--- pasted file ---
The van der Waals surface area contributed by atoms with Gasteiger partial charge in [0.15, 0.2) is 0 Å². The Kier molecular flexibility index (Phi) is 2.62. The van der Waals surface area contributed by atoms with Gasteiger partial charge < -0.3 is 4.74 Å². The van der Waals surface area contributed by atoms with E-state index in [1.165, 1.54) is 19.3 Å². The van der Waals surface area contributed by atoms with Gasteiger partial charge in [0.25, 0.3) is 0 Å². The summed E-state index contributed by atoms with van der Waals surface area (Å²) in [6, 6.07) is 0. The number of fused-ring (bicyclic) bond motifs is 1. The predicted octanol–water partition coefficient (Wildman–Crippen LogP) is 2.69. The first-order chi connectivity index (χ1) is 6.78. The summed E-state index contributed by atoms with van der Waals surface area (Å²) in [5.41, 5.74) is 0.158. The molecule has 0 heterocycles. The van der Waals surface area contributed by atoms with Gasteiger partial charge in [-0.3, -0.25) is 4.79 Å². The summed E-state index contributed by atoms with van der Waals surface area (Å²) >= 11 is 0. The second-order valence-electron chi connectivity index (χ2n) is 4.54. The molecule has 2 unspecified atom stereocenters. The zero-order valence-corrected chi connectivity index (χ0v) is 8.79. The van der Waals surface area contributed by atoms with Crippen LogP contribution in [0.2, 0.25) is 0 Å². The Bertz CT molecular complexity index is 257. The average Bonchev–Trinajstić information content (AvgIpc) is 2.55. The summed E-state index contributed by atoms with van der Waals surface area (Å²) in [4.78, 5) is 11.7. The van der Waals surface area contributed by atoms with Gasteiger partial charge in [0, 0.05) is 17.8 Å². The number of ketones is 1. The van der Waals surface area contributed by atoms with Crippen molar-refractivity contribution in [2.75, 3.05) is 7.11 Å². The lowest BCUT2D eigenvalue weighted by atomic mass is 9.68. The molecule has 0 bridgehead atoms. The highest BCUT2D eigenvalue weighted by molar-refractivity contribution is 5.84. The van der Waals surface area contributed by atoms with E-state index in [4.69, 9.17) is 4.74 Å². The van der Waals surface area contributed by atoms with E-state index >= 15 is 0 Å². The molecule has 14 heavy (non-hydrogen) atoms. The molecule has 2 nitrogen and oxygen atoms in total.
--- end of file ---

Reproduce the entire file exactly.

The van der Waals surface area contributed by atoms with Gasteiger partial charge in [0.15, 0.2) is 0 Å². The Kier molecular flexibility index (Phi) is 2.62. The van der Waals surface area contributed by atoms with Gasteiger partial charge < -0.3 is 4.74 Å². The van der Waals surface area contributed by atoms with E-state index in [1.165, 1.54) is 19.3 Å². The van der Waals surface area contributed by atoms with Gasteiger partial charge in [0.25, 0.3) is 0 Å². The summed E-state index contributed by atoms with van der Waals surface area (Å²) in [6, 6.07) is 0. The number of fused-ring (bicyclic) bond motifs is 1. The predicted octanol–water partition coefficient (Wildman–Crippen LogP) is 2.69. The first-order chi connectivity index (χ1) is 6.78. The summed E-state index contributed by atoms with van der Waals surface area (Å²) in [5.41, 5.74) is 0.158. The molecule has 0 heterocycles. The van der Waals surface area contributed by atoms with Gasteiger partial charge in [-0.3, -0.25) is 4.79 Å². The summed E-state index contributed by atoms with van der Waals surface area (Å²) >= 11 is 0. The second-order valence-electron chi connectivity index (χ2n) is 4.54. The molecule has 2 unspecified atom stereocenters. The zero-order valence-corrected chi connectivity index (χ0v) is 8.79. The van der Waals surface area contributed by atoms with Crippen LogP contribution in [0.2, 0.25) is 0 Å². The Bertz CT molecular complexity index is 257. The average Bonchev–Trinajstić information content (AvgIpc) is 2.55. The summed E-state index contributed by atoms with van der Waals surface area (Å²) in [4.78, 5) is 11.7. The van der Waals surface area contributed by atoms with Gasteiger partial charge in [0, 0.05) is 17.8 Å². The number of ketones is 1. The van der Waals surface area contributed by atoms with Crippen molar-refractivity contribution in [2.75, 3.05) is 7.11 Å². The lowest BCUT2D eigenvalue weighted by atomic mass is 9.68. The molecule has 0 bridgehead atoms. The highest BCUT2D eigenvalue weighted by molar-refractivity contribution is 5.84. The van der Waals surface area contributed by atoms with E-state index in [4.69, 9.17) is 4.74 Å². The van der Waals surface area contributed by atoms with E-state index >= 15 is 0 Å². The molecule has 14 heavy (non-hydrogen) atoms. The molecule has 2 nitrogen and oxygen atoms in total.